Athletic directors at the Class 5A level have proven to be the most invested in controlling their own playoff destiny since a switch to the...
Scott Morse entered his senior year at Cascade Christian High with a difficult choice to make on his future: play basketball or tennis in college.
In the past two years the 6-foot-7 standout has helped lead the Challengers to the Class 2A boys basketball state title as well as a third-place run in the 3A ranks last season, earning first-team-all state honors along the way.
In tennis, Morse earned his third straight title in singles last year at the Class 4A/3A/2A/1A state tournament, using a booming serve that has reached as much as 125 miles per hour.
Turns out all the worrying about which path to follow was all for naught.
Morse has accepted a full scholarship to play basketball at NAIA Division I California Baptist University in Riverside, Calif., and has been given approval to continue his tennis pursuits once the basketball season is over for the Lancers.
"That's definitely nice not having to make that choice," says Morse, 18, of which sport to give up.
Being able to compete in basketball and tennis was a definite factor in Morse's decision, but came secondary to the desire of attending a school that fell in line with his own religious beliefs and choice of academic program.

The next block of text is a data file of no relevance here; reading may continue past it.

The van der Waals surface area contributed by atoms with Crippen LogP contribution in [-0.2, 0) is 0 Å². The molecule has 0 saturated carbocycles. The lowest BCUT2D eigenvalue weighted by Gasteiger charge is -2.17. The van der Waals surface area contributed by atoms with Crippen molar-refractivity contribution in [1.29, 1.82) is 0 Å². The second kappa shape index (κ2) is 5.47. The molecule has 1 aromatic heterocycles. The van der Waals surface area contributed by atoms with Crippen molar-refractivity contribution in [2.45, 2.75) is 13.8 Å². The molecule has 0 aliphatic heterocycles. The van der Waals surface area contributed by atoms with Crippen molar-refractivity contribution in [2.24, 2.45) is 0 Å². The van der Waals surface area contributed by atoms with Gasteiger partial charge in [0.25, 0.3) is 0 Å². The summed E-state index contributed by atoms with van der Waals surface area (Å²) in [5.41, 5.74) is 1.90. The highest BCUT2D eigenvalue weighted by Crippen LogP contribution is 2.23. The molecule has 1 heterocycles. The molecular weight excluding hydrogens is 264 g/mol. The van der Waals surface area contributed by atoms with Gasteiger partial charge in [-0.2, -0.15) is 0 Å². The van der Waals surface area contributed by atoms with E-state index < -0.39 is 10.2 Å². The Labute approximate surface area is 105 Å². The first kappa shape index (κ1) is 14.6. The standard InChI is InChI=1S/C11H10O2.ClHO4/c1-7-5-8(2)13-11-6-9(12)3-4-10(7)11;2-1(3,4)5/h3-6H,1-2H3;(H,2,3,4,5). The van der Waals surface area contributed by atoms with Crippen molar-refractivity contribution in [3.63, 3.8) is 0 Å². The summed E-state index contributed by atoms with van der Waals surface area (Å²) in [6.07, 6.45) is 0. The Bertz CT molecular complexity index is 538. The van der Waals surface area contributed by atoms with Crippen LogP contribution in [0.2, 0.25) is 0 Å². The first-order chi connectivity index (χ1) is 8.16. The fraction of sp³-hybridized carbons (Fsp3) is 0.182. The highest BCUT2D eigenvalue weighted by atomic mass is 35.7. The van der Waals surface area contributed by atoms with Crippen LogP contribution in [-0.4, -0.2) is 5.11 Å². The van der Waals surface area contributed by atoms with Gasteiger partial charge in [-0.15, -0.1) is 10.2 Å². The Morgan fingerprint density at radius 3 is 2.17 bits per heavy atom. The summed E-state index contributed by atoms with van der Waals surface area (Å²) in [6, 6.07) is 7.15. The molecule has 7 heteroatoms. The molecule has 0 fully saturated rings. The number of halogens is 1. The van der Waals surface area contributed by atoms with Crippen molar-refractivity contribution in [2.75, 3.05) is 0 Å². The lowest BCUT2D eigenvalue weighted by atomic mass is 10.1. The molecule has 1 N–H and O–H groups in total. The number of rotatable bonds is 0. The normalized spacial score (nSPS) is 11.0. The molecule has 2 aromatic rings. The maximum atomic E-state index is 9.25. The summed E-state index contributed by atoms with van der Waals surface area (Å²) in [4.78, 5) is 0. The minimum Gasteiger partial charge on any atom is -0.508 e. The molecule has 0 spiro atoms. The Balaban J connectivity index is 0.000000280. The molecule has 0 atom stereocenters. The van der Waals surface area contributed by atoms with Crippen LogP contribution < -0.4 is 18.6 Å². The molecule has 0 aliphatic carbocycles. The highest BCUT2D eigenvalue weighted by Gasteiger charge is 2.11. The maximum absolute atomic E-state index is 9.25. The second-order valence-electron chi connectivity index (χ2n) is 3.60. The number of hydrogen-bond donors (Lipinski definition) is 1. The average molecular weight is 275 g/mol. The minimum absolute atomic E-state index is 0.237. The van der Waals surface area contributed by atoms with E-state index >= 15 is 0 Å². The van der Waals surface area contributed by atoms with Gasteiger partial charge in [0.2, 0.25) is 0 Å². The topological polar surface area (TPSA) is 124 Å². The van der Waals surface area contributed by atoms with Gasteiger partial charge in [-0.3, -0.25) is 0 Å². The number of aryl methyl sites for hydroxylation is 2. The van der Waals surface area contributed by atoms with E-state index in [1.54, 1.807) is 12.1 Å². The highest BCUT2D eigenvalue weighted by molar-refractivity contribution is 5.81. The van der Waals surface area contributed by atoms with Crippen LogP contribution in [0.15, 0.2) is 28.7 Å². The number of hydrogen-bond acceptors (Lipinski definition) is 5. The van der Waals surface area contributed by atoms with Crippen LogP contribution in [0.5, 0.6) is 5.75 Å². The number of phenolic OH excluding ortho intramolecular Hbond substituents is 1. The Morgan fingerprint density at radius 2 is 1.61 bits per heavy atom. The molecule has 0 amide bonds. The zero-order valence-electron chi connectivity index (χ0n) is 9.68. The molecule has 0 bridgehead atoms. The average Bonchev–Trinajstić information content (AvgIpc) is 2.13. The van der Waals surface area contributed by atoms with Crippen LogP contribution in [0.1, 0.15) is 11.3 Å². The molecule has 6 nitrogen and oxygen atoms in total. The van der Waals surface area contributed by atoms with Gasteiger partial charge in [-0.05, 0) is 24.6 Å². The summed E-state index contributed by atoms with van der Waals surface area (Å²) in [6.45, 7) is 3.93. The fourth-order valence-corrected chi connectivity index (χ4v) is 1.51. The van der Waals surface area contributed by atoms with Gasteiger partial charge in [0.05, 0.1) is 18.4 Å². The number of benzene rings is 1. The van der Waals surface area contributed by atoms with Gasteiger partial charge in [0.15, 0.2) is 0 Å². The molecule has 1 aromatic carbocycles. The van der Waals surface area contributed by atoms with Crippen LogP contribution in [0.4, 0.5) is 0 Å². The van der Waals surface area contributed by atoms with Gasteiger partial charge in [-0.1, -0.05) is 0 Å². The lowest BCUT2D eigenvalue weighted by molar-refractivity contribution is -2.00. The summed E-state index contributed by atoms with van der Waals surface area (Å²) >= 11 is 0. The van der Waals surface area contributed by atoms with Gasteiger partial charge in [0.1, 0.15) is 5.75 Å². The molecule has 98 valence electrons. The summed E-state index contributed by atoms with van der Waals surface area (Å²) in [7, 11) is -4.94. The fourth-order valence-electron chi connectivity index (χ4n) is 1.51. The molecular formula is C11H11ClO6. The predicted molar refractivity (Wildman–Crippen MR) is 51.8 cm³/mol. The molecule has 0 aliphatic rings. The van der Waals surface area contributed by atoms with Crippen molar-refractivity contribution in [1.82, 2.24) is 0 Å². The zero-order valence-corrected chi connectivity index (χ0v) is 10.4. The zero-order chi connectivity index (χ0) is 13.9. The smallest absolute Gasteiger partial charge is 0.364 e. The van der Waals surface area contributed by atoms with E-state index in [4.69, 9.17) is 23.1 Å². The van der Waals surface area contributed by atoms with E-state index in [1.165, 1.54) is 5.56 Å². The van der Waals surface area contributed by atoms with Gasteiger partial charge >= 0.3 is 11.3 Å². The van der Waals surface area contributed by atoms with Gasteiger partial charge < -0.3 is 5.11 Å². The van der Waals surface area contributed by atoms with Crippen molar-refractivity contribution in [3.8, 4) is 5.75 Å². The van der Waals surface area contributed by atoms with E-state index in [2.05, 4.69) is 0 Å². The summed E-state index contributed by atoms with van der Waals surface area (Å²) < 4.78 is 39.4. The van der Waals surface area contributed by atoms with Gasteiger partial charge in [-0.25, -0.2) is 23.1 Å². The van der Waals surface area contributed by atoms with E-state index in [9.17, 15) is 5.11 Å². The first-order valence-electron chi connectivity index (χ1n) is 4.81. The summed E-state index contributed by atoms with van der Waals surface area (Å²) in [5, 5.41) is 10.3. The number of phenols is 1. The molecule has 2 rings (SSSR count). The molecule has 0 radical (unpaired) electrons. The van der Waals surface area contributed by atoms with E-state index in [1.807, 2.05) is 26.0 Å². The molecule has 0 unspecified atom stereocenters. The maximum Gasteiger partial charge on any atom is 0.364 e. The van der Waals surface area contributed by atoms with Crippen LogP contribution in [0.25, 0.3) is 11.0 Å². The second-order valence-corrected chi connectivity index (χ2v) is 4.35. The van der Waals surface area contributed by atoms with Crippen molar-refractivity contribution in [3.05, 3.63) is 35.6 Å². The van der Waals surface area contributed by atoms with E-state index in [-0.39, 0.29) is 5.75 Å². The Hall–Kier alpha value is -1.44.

"In reality, I was just looking for a good academic place that will pay my way through and also a place where I'll be able to grow in my faith, and Cal Baptist definitely suited me best," says Morse, who is a 4.0 student and plans on entering the pre-med program to become an orthodontist.
Some might contend that Morse could've held out for a shot at playing basketball at a larger college, but he says he didn't really give that idea much thought. He's averaging 17.3 points, nine rebounds, five assists, 4.5 steals and 3.5 blocks thus far for the top-ranked Challengers (12-2, 5-0 Sunset).
"It would be cool to go to the higher-level Division I stuff, but it wasn't that tempting to me because you know as a freshman or sophomore you're not going to play," says Morse. "Then hopefully you come in a little your junior year and maybe are the sixth or seventh man as a senior. That just wasn't the type of environment I was looking at."
While nothing has been promised, Morse says CBU men's basketball coach Tim Collins told him he was expecting the freshman to come in and be ready to play right away as a small forward.
"I think it's going to take a little time because, obviously, it's an adjustment I'll have to make," adds Morse, "but I think I can do it."
Competing out of the Golden State Athletic Conference, the Lancers have advanced to the NAIA Tournament three of the past four years. They reached the Sweet 16 last year and are 13-3 and ranked No. 15 thus far this season.
"I like the coaching staff a lot and the way (Collins) coaches with high-intensity," says Morse. "That fits my style."
Another plus is the fact that Cal Baptist played UCLA at Pauley Pavilion this season and flew to New York to face Seton Hall in another exhibition game.
"They still get a little of that Division I flavor, so that's kind of cool," says Cascade Christian coach — and Scott's father — Brian Morse. "It's a good Christian school with good Christian coaches."